Notably, though, with speculative interest in bitcoin calming during the first half of 2018, so too have fee levels. Currently, CoinMetrics pegs on-chain transaction fees at $0.78. Additionally, the number of transactions being sent for inclusion onto the Bitcoin Blockchain has also declined. Figures from Blockchain show that in December, requested transactions were close to 5,000 per second. Fast-forward to early August and that number has fallen to under 2,500.
While transaction processing speed and transaction fees on the Bitcoin Blockchain fluctuate, there is no question that a solution is needed to ensure that the network can accommodate more users long-term.
In the short-term, we think traditional on-chain payments will still be desirable — as the Lightning Network is still young and harder to use given the lack of user-friendly wallets and instructions. However, in the long term, we think the transaction throughput on the Lightning Network exceeds that of Visa or any other traditional centralized payment network.
By offloading payments from the Bitcoin Blockchain, the adoption of the Lightning Network will benefit those who want to exchange value on the second layer. Yet, with more services and merchants adopting the network because of the efficiency brought by Lightning, a new category of use cases will be introduced. We believe this will in turn increase demand for bitcoin as new industries and business models come to light.
Further Reading: Contrasting Opinions
There are some who differ from our evaluation of the relationship between the Bitcoin Blockchain and the Lightning Network (as well as our view of the complementary effects of transaction speed and transaction fees). We have listed them below for your review.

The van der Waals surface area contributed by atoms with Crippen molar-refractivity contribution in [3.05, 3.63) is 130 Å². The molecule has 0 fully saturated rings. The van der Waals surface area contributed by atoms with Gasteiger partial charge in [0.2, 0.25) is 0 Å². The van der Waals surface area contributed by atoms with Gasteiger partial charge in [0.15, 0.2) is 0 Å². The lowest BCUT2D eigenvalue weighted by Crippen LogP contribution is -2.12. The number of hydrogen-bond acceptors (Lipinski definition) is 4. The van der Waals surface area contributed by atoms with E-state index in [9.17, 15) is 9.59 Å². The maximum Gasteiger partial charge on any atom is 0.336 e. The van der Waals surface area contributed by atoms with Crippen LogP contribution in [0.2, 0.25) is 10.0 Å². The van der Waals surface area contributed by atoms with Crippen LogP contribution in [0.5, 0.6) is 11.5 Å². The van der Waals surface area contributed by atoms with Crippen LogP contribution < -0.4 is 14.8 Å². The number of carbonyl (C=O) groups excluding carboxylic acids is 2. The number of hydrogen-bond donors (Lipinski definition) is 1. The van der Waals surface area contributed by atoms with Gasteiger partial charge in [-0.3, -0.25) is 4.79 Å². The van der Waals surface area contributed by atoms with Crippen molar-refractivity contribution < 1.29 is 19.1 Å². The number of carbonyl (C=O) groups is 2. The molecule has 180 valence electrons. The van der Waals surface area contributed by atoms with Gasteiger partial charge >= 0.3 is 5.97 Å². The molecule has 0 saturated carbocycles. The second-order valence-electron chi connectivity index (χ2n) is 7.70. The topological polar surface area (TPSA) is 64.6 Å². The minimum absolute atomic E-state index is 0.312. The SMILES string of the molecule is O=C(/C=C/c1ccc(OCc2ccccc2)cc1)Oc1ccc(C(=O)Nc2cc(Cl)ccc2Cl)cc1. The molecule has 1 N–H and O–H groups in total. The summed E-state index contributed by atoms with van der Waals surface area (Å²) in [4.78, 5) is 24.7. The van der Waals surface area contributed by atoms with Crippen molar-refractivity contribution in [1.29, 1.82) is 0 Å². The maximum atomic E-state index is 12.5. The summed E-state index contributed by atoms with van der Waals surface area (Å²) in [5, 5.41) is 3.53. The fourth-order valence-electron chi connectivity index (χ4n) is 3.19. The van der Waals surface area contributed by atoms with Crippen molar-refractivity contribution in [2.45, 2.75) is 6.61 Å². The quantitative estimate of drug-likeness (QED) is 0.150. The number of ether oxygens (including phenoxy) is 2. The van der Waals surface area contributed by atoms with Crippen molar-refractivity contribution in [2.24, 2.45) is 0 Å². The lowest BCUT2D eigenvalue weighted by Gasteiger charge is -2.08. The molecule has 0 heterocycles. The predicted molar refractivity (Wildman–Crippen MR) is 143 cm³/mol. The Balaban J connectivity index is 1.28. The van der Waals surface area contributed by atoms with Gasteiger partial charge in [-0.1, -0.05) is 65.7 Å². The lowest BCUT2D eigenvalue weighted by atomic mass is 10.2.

1. In the 2018 research paper, How to Charge Lightning, the author states that one of the key unknowns is what economic effect, if any, the Lightning Network will produce on the bitcoin fee market. “As the block reward in bitcoin declines (halving every four years), the reliance on fees increases and these must suffice to pay for enough mining by honest participants,” the report reads. The 28-page study found that, while the Lightning Network does in fact allow a greater number of transactions to pass through the system, that doesn’t necessarily mean higher fees to miners. The report’s authors conclude that this may lead to lower mining participation within the system.
2. In 2016, Dryja said that making a profit from the Lightning Network would be really hard, as it doesn’t have the similar economic benefit of mining the Bitcoin Blockchain and it is difficult to set up Lightning Network nodes.
3. In this post, Justin Goro, editor of the Social Revolution, states that while use of the Lightning Network will reduce blockchain fees substantially as competition on the blockchain declines, they won’t be reduced to zero. Lightning fees consist of opening and closing channels and fees for routing payments.
4. In July, Andreas Brekken undertook an experiment to determine how profitable the network would be to him when payments were routed through his node. After routing 260 payments for other users he earned $0.31. He also suffered from errors and wallet bugs when sending payments through the Lightning Network in a follow up to his experiment. He does, however, extoll the use of the Lightning Network for microtransactions. “The microtransaction use case, which until now has not been fulfilled by a single cryptocurrency, will open up a sea of use cases and revolutionize the way many services are used,” Goro notes. “Bear in mind also that all the LN nodes locking away coins will increase bitcoin scarcity, driving up price. At this point, Bitcoin will be both an electronic cash for P2P payments and an excellent store of value.” Goro goes on to make a point that there have been fears that the Lightning Network “will undermine the security of the network by lowering the fees miners can earn in performing their proof of work security.”
By Lightning Peach